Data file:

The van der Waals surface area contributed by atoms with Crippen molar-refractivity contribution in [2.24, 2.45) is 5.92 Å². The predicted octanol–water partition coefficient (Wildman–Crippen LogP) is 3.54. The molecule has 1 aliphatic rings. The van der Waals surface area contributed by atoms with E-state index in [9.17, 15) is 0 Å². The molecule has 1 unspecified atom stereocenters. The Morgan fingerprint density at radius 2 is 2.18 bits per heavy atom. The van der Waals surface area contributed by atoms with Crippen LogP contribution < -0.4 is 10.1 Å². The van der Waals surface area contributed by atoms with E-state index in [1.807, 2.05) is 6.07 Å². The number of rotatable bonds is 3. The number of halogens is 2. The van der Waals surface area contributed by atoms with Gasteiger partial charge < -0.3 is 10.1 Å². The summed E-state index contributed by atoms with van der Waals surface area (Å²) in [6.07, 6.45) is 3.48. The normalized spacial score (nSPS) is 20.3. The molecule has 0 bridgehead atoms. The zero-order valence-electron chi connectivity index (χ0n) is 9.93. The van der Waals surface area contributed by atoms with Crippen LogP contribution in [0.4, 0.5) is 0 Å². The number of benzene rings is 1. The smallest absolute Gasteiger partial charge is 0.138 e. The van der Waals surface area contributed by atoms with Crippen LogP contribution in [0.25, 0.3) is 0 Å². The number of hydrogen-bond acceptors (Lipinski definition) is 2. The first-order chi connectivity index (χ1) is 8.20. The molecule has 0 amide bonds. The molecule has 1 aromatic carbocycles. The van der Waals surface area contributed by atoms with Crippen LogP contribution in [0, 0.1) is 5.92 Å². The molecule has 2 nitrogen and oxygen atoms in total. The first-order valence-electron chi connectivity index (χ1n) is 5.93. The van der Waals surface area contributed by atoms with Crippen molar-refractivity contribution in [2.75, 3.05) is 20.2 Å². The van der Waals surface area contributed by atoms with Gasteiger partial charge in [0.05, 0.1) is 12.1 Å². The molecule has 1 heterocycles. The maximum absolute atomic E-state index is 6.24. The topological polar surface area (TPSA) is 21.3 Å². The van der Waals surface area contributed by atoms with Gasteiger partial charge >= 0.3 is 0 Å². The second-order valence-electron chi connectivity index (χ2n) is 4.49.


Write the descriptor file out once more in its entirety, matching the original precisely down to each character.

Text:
The van der Waals surface area contributed by atoms with Crippen molar-refractivity contribution in [2.24, 2.45) is 5.92 Å². The predicted octanol–water partition coefficient (Wildman–Crippen LogP) is 3.54. The molecule has 1 aliphatic rings. The van der Waals surface area contributed by atoms with E-state index in [9.17, 15) is 0 Å². The molecule has 1 unspecified atom stereocenters. The Morgan fingerprint density at radius 2 is 2.18 bits per heavy atom. The van der Waals surface area contributed by atoms with Crippen LogP contribution < -0.4 is 10.1 Å². The van der Waals surface area contributed by atoms with E-state index in [1.807, 2.05) is 6.07 Å². The number of rotatable bonds is 3. The number of halogens is 2. The van der Waals surface area contributed by atoms with Gasteiger partial charge < -0.3 is 10.1 Å². The summed E-state index contributed by atoms with van der Waals surface area (Å²) in [6.07, 6.45) is 3.48. The normalized spacial score (nSPS) is 20.3. The molecule has 0 bridgehead atoms. The zero-order valence-electron chi connectivity index (χ0n) is 9.93. The van der Waals surface area contributed by atoms with Crippen LogP contribution in [0.4, 0.5) is 0 Å². The number of benzene rings is 1. The smallest absolute Gasteiger partial charge is 0.138 e. The van der Waals surface area contributed by atoms with Crippen LogP contribution in [0.25, 0.3) is 0 Å². The number of hydrogen-bond acceptors (Lipinski definition) is 2. The first-order chi connectivity index (χ1) is 8.20. The molecule has 0 amide bonds. The molecule has 1 aromatic carbocycles. The van der Waals surface area contributed by atoms with Crippen LogP contribution in [0, 0.1) is 5.92 Å². The molecule has 2 nitrogen and oxygen atoms in total. The first-order valence-electron chi connectivity index (χ1n) is 5.93. The van der Waals surface area contributed by atoms with Crippen molar-refractivity contribution in [2.75, 3.05) is 20.2 Å². The van der Waals surface area contributed by atoms with Gasteiger partial charge in [0.05, 0.1) is 12.1 Å². The molecule has 1 heterocycles. The maximum absolute atomic E-state index is 6.24. The topological polar surface area (TPSA) is 21.3 Å². The van der Waals surface area contributed by atoms with Gasteiger partial charge >= 0.3 is 0 Å². The second-order valence-electron chi connectivity index (χ2n) is 4.49.